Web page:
Each of my four kids could tell you the Czech word for washcloth . . . žínka. Unfortunately, that was about all they knew of their paternal Bohemian heritage — in spite of the fact that four of their great-grandparents were first-generation immigrants.
Like many Americans, we enjoyed corned beef and cabbage on St. Patrick's Day, prepared Mexican food for Cinco de Mayo and ordered Asian takeout for Chinese New Year. Although we celebrated other cultures, there just didn't seem to be a place in the calendar to celebrate being Czech.
Since I wanted my kids to know from where and from whom they came, I decided to designate a day to celebrate their Czech heritage. I (the non-Czech in the crowd) and my husband, Tom, researched the history of his homeland. Since Oct. 28 marks the day when former Czechoslovakia became a country, we chose that day for our celebration.
Tom's family no longer lived nearby, but I remembered some of the food his grandmother Babi used to prepare. Pork roast I could handle. Plum dumplings and red cabbage were not typical menu items for us, but I was willing to try.
For dessert we had kolachky, small pastries filled with an assortment of fruit. Since Babi's recipes included such explicit directions as "measure out a half eggshell's worth of water," I opted to purchase the desserts from a Bohemian bakery on the other side of the city.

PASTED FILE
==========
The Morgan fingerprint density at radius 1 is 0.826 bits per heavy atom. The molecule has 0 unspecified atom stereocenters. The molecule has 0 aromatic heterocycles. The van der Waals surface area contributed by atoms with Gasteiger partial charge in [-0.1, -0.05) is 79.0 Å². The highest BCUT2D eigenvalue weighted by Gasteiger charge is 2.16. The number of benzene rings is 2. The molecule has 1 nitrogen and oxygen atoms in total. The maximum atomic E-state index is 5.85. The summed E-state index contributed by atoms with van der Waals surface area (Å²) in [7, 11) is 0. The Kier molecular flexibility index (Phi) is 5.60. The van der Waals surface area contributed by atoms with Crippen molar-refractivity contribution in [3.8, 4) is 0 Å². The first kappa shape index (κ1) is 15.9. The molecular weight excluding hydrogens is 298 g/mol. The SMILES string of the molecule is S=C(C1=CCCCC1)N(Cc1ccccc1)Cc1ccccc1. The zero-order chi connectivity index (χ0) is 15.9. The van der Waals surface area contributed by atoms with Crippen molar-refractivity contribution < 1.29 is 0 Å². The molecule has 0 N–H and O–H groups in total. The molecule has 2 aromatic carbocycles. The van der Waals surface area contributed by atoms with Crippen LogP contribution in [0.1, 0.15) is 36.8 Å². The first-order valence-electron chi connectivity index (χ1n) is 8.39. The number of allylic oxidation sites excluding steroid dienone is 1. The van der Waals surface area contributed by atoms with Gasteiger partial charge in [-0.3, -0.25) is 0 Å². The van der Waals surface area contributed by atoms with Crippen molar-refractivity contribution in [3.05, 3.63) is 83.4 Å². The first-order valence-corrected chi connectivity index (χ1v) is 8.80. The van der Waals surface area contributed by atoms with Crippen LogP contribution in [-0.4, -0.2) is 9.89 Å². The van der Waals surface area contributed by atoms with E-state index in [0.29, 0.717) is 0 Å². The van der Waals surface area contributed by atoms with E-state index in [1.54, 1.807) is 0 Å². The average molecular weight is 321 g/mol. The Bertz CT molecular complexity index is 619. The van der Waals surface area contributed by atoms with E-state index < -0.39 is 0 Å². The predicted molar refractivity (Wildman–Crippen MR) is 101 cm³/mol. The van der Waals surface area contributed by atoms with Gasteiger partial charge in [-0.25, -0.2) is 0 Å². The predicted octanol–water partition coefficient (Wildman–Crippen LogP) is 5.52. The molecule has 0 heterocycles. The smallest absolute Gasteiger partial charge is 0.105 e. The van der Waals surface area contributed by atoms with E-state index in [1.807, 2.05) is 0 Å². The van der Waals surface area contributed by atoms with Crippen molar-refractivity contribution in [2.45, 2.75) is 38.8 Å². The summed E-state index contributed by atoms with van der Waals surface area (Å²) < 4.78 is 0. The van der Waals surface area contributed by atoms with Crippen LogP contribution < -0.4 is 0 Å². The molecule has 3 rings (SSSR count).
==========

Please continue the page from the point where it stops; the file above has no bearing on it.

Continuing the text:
Over dinner, Tom recounted Czech history, and we both shared stories about his relatives. While they couldn't join our celebration because of the distance, an earlier call to Tom's mom helped to fill in some of the details of our children's heritage.
We repeated the event every fall while our children were growing up. I remember overhearing one of our kids mentioning to a friend that we were celebrating Czech Independence Day — like that was a normal thing for us to do. Yes!
Years later when our youngest daughter, Christa, studied abroad, she chose to go to Prague. She wanted to embrace her heritage in spite of not knowing the language — except, of course, žínka!
This article appeared in the January/February 2012 issue of
Thriving Family magazine and was titled, "Keeping Our Family in Czech." Copyright © 2011 by Letitia Suk. Used by permission. ThrivingFamily.com.
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